More than a third of the country’s most powerful police chiefs have been fired after they failed mandatory re-evaluations as part of an ongoing police reform.
The dismissals send a signal that even corrupt senior police officials, whose continued tenures apparently gave their superiors additional leverage over them, will not be immune to a wave of looming job cuts in the country’s police force.
A total of 119 of Russia’s 335 most powerful police chiefs had been dismissed as of May 20, Interior Minister Rashid Nurgaliyev told Militseyskaya Volna radio last week.
Nurgaliyev did not elaborate on why the police chiefs had failed the re-evaluations. But earlier this month, reporting the progress of the police reform to the State Duma, he said some dismissals were connected to “serious problems,” including ownership of real estate abroad.
Both in the interview and before the Duma, Nurgaliyev did not identify the dismissed officials and did not say whether criminal cases had been opened against them.
But he told the Duma that some of the officials had held their posts for five to 10 years.
It was unclear why previous re-evaluations had failed to uncover problems with the dismissed officials. Police chiefs are required to undergo re-evaluations every five years that include performance reviews by their immediate superiors, according to an Interior Ministry document issued in 1999. Those aiming to get the rank of general face additional scrutiny from the Federal Security Service and the Interior Ministry’s internal security department, which gauges whether candidates for senior police positions might have engaged in corrupt practices but does not prosecute offenders.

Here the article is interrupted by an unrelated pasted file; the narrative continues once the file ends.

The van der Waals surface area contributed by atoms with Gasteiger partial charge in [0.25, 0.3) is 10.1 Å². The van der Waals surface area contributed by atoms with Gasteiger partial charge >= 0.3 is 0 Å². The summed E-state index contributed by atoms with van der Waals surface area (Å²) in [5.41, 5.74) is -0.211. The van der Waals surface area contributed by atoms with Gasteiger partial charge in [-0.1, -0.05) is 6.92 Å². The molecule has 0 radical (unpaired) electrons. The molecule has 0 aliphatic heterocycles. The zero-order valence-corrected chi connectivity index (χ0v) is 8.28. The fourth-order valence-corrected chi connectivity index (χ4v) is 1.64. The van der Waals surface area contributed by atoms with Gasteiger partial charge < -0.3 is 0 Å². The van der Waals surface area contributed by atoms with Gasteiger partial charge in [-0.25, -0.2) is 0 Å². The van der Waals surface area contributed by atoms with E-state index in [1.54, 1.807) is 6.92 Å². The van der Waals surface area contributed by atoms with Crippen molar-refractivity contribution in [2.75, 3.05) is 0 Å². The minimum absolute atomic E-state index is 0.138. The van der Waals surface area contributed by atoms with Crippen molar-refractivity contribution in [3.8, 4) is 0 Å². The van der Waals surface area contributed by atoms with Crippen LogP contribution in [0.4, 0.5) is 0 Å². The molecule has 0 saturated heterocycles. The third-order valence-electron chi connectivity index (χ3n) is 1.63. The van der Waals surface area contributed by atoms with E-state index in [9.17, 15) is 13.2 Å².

Reached by phone, an Interior Ministry spokesman refused to comment on the dismissals.
Mikhail Pashkin, who leads a Moscow police trade union, said the Interior Ministry’s leadership must have known about acts of corruption committed by the dismissed police officials but used this knowledge to keep them in line.
“It is very beneficial to retain these kinds of subordinates — they do as they are told for fear that their transgressions will be brought into the light,” said Pashkin, who heads the Moscow Professional Union of Police Officers.
Most of the dismissed police chiefs held the rank generals, which means the FSB and Interior Ministry’s internal security department examined their activities before they received the titles, Pashkin said. He said the dismissals probably were linked to looming spending constraints more than corruption.
Finance Minister Alexei Kudrin last week proposed cutting spending at the Interior Ministry by almost 3 billion rubles ($105.3 million) over the next three years. He did not specify the current size of the budget, but said earlier that federal authorities would allocate 216.8 billion rubles ($7.7 billion) for police reform alone in 2012 and 2013.
The dismissals dovetail with an initiative by the police reform to shave 200,000 jobs from the country’s 1.2 million-member police force.
The entire police force has to take the re-evaluations by August.
The re-evaluation commission includes officials from the FSB, the Prosecutor General’s Office and the Federal Financial Monitoring Service. The commission weighs feedback from each police employee’s boss and colleagues, as well as public opinion formed during the police meetings with citizens introduced by the new police law in March.
A total of 329 of 335 police chiefs, including the 119 who were dismissed, have undergone re-evaluation as of May 20, Nurgaliyev said last week. In addition, 170 of the 335 police chiefs have been appointed to various positions, Nurgaliyev said, without elaborating on the fate of the other 38 police chiefs.